Friday, December 16, 2011

Latest BBC rip-off scandal

Scandal of the day: Why and since when has the BBC carried advertising on its news website?
It’s scandalous enough that the corporation is destroying private sector regional news organisations by wasting hundreds of millions on its website.
It is even worse that the lumbering Leviathan is now creaming off advertising revenue to support its abominable nationwide poll tax of licence fee revenue.
I trust our politicians will address this question urgently.
In view of the comment below, please note: I did not view the website from abroad (unless you call Scotland "abroad"; I was in Edinburgh).

Friday, December 09, 2011

All Cameron has vetoed is a referendum

The BBC claims: “PM David Cameron has effectively vetoed an EU-wide treaty change to tackle the eurozone crisis, saying it was not in the UK's interests.”

That’s not what he’s done.

All he has done is avoid being forced to hold a referendum on the EU while allowing the rest of the Eurozone countries to do whatever deals they like irrespective of their impact on Britain.

He has talked tough and grabbed some positive reviews for his “handbagging” of our EU friends.

But he hasn’t prevented the creation of the Superstate and, as it progresses, it will become clear that we can’t continue to be both in and out of the EU.

Eventually we will have to resolve the question on way or the other once and for all.

The only question is whether the Euro collapses before then. Which it probably will.

Thursday, December 08, 2011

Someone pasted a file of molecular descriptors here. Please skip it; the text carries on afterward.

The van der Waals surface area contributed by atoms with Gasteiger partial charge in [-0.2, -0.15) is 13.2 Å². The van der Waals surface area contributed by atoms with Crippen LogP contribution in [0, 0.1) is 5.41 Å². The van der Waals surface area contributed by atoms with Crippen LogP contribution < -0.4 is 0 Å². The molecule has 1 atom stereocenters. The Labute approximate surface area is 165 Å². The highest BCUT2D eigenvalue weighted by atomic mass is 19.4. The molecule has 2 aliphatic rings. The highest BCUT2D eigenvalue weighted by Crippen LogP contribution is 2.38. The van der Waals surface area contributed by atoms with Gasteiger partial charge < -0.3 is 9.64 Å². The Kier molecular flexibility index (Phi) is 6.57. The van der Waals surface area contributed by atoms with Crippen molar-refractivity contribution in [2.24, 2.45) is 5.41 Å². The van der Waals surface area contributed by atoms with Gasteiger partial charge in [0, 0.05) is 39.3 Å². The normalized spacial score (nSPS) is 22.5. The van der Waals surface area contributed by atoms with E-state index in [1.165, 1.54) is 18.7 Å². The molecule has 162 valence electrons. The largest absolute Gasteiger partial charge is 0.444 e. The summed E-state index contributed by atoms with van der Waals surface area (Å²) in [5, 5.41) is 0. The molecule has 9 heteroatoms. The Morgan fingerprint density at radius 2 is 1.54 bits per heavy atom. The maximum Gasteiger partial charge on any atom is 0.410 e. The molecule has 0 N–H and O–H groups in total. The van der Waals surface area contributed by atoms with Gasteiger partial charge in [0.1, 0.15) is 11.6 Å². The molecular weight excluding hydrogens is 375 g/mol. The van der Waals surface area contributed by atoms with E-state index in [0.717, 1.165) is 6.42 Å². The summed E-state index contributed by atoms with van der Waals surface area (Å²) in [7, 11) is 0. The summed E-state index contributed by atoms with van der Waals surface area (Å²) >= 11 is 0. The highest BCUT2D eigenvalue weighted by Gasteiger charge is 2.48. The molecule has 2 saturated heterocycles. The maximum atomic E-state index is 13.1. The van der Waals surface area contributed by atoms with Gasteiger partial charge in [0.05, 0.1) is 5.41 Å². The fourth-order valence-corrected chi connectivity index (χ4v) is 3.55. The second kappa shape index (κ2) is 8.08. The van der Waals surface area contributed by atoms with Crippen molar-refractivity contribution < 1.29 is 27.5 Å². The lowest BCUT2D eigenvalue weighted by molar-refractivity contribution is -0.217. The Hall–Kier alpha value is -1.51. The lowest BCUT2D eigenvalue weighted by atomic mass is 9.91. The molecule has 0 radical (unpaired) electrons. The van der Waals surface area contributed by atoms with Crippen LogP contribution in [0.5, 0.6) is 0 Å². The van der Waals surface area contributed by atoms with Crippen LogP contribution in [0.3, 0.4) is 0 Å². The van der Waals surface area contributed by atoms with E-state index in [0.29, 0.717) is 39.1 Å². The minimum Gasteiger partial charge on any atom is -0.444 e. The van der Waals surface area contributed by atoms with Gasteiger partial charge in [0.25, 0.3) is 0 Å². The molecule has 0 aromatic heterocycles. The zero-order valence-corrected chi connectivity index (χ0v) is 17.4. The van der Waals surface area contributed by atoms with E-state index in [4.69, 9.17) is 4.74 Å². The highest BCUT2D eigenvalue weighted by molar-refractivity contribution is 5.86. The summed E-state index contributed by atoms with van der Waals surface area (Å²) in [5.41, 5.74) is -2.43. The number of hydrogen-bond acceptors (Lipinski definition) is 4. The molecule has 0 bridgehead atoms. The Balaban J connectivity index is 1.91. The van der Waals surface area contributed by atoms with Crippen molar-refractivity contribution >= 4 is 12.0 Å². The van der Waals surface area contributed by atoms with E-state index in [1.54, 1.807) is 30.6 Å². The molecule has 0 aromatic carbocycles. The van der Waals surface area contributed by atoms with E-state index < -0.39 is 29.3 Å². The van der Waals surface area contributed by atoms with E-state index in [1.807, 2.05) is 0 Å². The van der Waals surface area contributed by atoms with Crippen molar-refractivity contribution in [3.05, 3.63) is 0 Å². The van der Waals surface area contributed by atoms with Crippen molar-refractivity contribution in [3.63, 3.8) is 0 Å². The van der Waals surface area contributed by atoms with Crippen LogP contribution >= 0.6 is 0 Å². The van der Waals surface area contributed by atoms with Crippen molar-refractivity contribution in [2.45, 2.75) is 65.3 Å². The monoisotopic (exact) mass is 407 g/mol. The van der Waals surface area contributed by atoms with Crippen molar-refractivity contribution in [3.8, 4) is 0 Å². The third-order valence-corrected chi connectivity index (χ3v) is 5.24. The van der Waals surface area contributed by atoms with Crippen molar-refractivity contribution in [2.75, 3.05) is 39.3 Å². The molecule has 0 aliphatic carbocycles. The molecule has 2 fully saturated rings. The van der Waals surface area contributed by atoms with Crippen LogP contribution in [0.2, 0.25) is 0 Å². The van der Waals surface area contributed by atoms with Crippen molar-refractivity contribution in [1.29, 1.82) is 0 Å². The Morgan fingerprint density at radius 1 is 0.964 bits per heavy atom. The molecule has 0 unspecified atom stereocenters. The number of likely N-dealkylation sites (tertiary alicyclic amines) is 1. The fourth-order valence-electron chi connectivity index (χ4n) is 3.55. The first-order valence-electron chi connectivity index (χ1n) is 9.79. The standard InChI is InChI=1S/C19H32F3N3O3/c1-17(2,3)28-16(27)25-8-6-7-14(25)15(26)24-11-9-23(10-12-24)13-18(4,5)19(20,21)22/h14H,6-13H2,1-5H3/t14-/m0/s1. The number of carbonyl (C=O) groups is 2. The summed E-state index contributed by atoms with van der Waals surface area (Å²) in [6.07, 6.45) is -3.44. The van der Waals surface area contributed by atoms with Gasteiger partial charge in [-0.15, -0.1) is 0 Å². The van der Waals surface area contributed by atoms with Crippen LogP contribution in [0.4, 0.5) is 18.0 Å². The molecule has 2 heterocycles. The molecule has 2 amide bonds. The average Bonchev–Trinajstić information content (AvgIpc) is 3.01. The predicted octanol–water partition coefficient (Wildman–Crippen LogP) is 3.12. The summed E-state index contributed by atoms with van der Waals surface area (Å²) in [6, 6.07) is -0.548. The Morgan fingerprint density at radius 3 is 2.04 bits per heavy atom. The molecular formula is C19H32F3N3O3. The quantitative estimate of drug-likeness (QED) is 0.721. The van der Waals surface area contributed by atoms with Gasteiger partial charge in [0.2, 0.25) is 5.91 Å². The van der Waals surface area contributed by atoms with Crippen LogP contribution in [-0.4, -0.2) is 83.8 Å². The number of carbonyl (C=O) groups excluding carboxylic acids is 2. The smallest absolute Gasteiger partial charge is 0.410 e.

Just what do you think you're doing, Dave?

What a marvellous idea – the EU wants to spend £900 million of our money on a computer to forecast future disasters before they hit. This is because the combined efforts of the world’s economists failed to predict the banking crisis or the Eurozone crisis.

They could more than pay for it by sacking all the economists and who cares if the computer gets it all wrong? It will be no worse than the self-styled best brains in our top universities and businesses. And here’s betting EuroHal would never have recommended a single European currency in the first place.

Actually, maybe they should just ask most people in this country what common sense dictates and save all that money they haven’t got.

Raising the bar

Am I alone in looking on the London Olympics as an extravagant nonsense that we simply can’t afford? At £7 million an hour for the opening ceremony alone, it’s a stunning waste of money which will, as usual, benefit only Londoners.

Death to life

When they abolished the death penalty for murder we were promised life would mean life. We all know it can mean nothing more than a couple of years in a cosy cell followed by a new identity and anonymity for life. Now they want to downgrade killing another human being even further. Pretty soon you’ll get longer for posting a Facebook message or tapping a celebrity’s phone than you’ll get for murder.